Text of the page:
Coconut sugar, also known as coco sugar or palm sugar, is a sweetener made from the sap of the flower buds of the coconut palm. It has been used as a traditional sweetener in Southeast Asian countries for centuries, and is now gaining popularity in Western countries as a natural and healthy alternative to refined white and brown cane sugars.
One of the main advantages of coconut sugar over other types of sugar is its lower glycemic index (GI) value. The glycemic index is a measure of how quickly a food raises blood sugar levels. Foods with a high GI value are rapidly absorbed and cause a rapid and large increase in blood sugar, while those with a low GI value are absorbed more slowly and cause a slower and smaller increase.
Coconut sugar has a GI value of 35, which is significantly lower than that of refined white sugar (65) and even lower than that of brown cane sugar (64). This means that coconut sugar is absorbed more slowly by the body and causes a slower and more gradual rise in blood sugar. This is particularly beneficial for people with diabetes or other blood sugar issues, as it can help to prevent blood sugar spikes and crashes.
Another advantage of coconut sugar is that it is a more nutritious sweetener than refined white and brown cane sugars. It contains small amounts of vitamins and minerals such as potassium, magnesium, zinc and iron, as well as antioxidants and phytochemicals that can provide additional health benefits. Coconut sugar also has a distinct caramel-like flavor which is considered tasty by many people.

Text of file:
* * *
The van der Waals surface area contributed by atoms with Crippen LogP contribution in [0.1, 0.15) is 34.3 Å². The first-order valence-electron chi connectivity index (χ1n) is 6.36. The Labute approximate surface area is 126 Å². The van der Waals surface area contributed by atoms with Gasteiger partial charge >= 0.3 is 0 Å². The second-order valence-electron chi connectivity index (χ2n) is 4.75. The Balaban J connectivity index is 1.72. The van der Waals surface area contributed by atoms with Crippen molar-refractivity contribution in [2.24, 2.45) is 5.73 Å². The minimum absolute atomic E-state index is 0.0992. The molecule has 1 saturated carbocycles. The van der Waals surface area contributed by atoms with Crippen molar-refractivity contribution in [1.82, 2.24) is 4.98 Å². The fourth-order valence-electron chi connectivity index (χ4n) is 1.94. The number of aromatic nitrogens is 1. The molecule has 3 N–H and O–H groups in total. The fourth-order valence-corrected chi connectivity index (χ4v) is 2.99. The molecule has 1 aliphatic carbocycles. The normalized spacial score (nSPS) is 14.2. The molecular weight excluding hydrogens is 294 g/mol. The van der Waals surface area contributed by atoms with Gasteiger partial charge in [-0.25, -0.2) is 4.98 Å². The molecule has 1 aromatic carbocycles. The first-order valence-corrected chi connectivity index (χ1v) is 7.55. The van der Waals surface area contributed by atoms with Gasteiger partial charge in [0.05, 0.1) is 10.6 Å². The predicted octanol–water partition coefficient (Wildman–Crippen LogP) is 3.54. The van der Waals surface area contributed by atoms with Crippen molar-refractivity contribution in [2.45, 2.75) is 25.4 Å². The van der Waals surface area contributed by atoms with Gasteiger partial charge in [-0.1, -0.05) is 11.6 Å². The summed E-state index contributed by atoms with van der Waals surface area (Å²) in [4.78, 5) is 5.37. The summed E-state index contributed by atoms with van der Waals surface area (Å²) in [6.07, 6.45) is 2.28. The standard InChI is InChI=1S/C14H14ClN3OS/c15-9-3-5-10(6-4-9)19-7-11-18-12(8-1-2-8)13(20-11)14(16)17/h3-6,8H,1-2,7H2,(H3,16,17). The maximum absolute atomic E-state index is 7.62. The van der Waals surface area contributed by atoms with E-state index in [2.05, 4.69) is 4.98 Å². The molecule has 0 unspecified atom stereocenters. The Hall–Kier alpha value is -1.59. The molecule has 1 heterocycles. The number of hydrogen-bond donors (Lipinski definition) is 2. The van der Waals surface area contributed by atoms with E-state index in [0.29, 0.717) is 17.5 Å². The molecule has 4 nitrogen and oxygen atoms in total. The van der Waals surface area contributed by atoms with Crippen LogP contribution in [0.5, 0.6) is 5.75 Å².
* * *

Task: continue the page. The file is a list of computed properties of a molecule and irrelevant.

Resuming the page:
It is important to note that it is still sugar and should be consumed in moderation. Also as it is made of sap of the flower buds of the coconut palm, it’s not considered vegan by some people.
In conclusion, coconut sugar is a healthier and more nutritious alternative to refined white and brown cane sugars. With a lower glycemic index, it can help to prevent blood sugar spikes and crashes and provide additional health benefits. Its distinct flavor makes it a great addition in some recipes.
Healthy Shrimp Adobo Recipe
1 1/2 pounds medium to large wild-caught shrimp (fresh or defrosted)
1/2 cup vinegar, preferably coconut or cane vinegar
1/4 cup soy sauce
1/4 cup coconut sugar (option to add 1/2 tsp of stevia if you like really sweet)
5 cloves garlic, minced
1 medium sized onion
salt and ground pepper to taste
1 tablespoon cooking oil
1 pc bay (laurel) leaf
1 pc fresh hot chili pepper (optional)
Wash and clean the shrimps thoroughly, being sure to all veins are removed.
In a bowl, mix the vinegar, soy sauce, pepper, and coconut sugar. Mix well.
In a frying pan, sauté the shrimp in the bacon fat for about a minute or until halfway cooked.
Remove the shrimp and any juices from the pan and set aside.
In the same frying pan, heat the oil and sauté the garlic and onions.
Put in the vinegar-soy sauce mixture and bay leaf, bring to a boil and let it thicken slightly before adding the par-cooked shrimps.
The shrimp will be done in a few minutes of less, do your best to not overcook them.
Season with salt and pepper according to taste.
Served over hot California grown organic rice (preferably jasmine). Enjoy!